"They were occurring, though not to the same level as now," she said. "The sophistication, and lengths that some will go to in order to get something through now is far more."
One of the examples, that the Kew team had recently was the adulteration of ginseng with codonopsis, which is another form of ginseng but doesn't have the same properties, said Simmonds.
In this case codonopsis plants that did not contain the same chemical compounds were sprayed with a solution of ginseng - meaning that when people did a test for these valuable compounds that are used as a quality control, they were found in the sample.
"They would have been in lower concentrations, but they were there, which would maybe lead somebody to think that the sample might not be of the best quality but was the real thing," she said. "Of course it wasn't it was totally different."
Quality comes at a price
"I think the need for authentication is definitely increasing," said Simmonds. "DNA barcoding is definitely, I think, a way for the future. We need to have something that does support and improve transparency."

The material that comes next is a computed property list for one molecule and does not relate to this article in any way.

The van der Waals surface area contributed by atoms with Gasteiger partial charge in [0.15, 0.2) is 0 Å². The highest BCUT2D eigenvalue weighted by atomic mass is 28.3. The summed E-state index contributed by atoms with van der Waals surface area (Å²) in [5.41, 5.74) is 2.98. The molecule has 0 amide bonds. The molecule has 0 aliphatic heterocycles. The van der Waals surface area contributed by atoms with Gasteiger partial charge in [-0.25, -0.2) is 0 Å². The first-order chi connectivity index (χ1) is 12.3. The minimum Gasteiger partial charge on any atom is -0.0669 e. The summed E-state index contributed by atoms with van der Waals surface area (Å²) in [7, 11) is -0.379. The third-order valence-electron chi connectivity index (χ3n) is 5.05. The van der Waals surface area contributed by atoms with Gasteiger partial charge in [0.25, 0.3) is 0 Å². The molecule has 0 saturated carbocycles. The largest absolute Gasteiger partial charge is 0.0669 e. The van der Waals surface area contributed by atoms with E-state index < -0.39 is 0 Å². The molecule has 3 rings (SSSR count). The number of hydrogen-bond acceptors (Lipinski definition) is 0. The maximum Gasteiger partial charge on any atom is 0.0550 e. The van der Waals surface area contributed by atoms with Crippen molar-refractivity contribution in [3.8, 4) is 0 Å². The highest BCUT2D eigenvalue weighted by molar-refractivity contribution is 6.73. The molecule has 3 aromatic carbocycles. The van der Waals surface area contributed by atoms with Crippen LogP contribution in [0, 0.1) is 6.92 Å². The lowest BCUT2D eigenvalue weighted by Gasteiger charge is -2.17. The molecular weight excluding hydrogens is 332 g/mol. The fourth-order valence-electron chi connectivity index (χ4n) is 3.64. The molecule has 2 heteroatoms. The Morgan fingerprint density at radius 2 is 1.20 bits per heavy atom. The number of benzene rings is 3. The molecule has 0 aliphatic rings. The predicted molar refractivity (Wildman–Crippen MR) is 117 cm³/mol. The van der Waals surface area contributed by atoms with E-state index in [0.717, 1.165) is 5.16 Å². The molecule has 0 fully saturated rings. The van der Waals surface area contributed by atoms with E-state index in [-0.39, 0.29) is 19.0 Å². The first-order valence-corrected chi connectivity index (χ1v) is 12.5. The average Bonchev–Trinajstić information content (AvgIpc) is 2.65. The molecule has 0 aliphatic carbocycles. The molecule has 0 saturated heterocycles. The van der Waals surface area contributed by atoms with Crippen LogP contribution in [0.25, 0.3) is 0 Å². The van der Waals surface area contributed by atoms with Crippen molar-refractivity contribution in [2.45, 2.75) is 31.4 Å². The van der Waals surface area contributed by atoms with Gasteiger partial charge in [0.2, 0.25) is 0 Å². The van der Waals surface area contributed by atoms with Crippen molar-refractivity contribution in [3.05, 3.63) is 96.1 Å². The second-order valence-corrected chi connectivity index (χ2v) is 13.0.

However, the Kew director of innovation said that if the industry does want to have such quality controls, then they will come at a price.
"It would put a cost on, so if it's for the mass market, are they going to be able to bare that cost? ... It's a difficult challenge."
However, she did note that the cost of doing some types of authentication will decrease as the experts and industry gain a better knowledge of exactly what the issues are in order to come up with 'robust methods' for testing.
"We spent months and months initially when we had problems with star anise," she said. "We had an issue where Chinese star anise which is used in cooking was being replaced with adulterants like the Japanese star anise - which is toxic."
"Initially when we did that work, it took us quite a few months to get a robust method together for a test. But now we have that it's a little bit more routine."
However, the botanical expert noted that adulterants could vary widely depending on where the source material comes from and how it enters the supply chain.
"You might have the same product - like cinnamon - but the things it will be adulterated with will vary depending on whether that comes from for example Sri Lanka or India."
"Local substitutes will vary, so therefore having a knowledge about, what we term 'the lookalikes' and common substitutes is very important," she said.